(9) Cut people off for the following reasons (a) ramble (reword then answer for brevity and move on, (b) being rude (panelists or audience), (c) interrupting (especially watch out for the quiet and younger panelists getting interrupted).

(10) do as little talking as you can – you are there to facilitate.

(11) draw out the shy, maybe by starting questions with them.

Magical Words: Less is More

Photo by Laura Kapfer on Unsplash

ConCarolinas starts tomorrow, and I will be at the Mothership helping sell Falstaff Books or at panels learning how to write, edit, and sell books, because I want to make a career of this crazy business. Selling, of course, is the key. I can create forever, but to be a career, I need to make money at that. And like most authors, selling isn’t my strong suit.

But John G. Hartness is great, not only at selling, but explaining how selling works. In the March 7, 2016 Magical Words post, “Making Money Mondays – Less is More”, he explains how to pitch a book when hand-selling at a convention. (URL –

Most writers jump into a long description, but people at a con are there to buy and buy a lot, so they need to buy quickly and move on to the next table. One needs to remember, you aren’t TELLING them a story, you want to make them PAY for it. Elevator pitch.

For example – Honestly, a novella erotic romance between a single mother and her landlord’s son. A Stella Gets Her Grove Back moment. (Honestly by Erin Penn is available on Amazon, by the way.)

Does that sound like something you want to read. Then pick it up on Amazon. Again, the URL is:

And that is an example of SELLING the story instead of TELLING the story.

Come by ConCarolina is you are in the North Carolina area Friday or Saturday (or Sunday, though I’ll be at the post office that day, *sob*) and buy some books. We’ll love to see you.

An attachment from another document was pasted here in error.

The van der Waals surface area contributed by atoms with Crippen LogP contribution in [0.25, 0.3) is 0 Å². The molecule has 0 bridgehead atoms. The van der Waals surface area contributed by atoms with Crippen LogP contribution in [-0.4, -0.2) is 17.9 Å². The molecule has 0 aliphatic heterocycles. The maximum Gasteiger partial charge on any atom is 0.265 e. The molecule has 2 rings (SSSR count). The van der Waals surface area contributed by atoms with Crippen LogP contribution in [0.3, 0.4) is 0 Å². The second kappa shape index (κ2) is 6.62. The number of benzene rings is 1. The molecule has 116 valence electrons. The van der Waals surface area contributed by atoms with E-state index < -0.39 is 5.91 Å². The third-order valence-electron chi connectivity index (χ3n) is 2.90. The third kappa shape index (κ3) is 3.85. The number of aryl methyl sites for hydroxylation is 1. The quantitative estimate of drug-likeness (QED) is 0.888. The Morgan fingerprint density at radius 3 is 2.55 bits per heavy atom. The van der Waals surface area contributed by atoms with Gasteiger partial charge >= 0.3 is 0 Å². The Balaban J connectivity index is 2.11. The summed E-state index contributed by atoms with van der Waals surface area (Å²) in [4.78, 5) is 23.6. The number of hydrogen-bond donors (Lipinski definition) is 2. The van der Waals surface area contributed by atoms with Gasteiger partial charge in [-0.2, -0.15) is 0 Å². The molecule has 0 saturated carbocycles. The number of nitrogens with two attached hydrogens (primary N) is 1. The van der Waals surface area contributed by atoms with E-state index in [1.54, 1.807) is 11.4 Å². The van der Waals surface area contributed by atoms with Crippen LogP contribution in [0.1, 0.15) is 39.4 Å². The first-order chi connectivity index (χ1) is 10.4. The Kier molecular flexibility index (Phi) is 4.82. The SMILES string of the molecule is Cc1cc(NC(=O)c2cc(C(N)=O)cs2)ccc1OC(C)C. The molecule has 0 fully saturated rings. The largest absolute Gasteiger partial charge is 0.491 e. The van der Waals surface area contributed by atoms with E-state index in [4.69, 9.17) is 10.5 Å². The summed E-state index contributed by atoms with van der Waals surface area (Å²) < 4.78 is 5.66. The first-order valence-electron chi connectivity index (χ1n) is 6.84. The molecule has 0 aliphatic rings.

W is for What’s Your Damage

Meme created by Erin Penn

Today is the last of the SAGA Professional Writer’s Conference memes. If any of them sparked interest in SAGA, you can find out more about the annual conference at: The next one is scheduled for Winston-Salem in July 2024.

The full list is:
1. Enter Late, Leave Early
2. Give Your Characters Trouble
3. Better Verbs Make Better Writing
4. Everything you want is on the other side of fear
5. What’s Your Damage?

These were supported by other memes I’ve made: Don’t walk through doors; You are my Favorite character, I’m going to hurt you the most; Write with Style; Don’t get it right, get it written; The secret to writing fiction is always tell the truth.

What’s your damage? is a question you need to ask your hero. What is the shard of glass, the dagger in their belly, that makes them make wrong, or at least less than optimal, decisions? What makes them not perfect?

The damage which makes a person depend only on themselves, so doesn’t ask for help even when they should, because as a child they couldn’t trust their parents. The damage of a trick knee, so they can’t run, but they insist on coming to fight the monster anyway.

In Honestly, my hero has injuries making him weaker than pictures himself, and my heroine is still living with her last (ex-) relationship in her head. I really should have played with their damages a bit more, but the novelette is my first completed work. I learned a lot writing it.

You might not need to ask the point-of-view character What’s Your Damage until the first draft is done. Then you go back and hone the story, sprinkling the emotional journey throughout. Do they learn something that will heal their Damage? Do they learn a workaround to bandage the Damage for now?

The Damage is important. It makes the hero not-perfect. It makes them real. The Damage is what makes a story of Dragons and Wizards, of Spaceships and Blasters, of Love-at-first-sight and Billionaire-loving-Waitresses real. Damage pulls genre into reality.

Meme created by Erin Penn

S is for Shower

When attending a convention, three things need to be done.

Survival for health:
5 Hours of Sleep
2 Meals
1 Shower

Why? A body needs sleep for functioning, especially in a chaotic environment. Meals prevent h-angry and low blood sugar. Showers are needed for the high-contact, close quarters. People are sharing your space. The showers are a kindness for them … and a health prevention benefit for you, reducing the amount of transmissions on you during your overnight sleep. (Shower before going to bed!)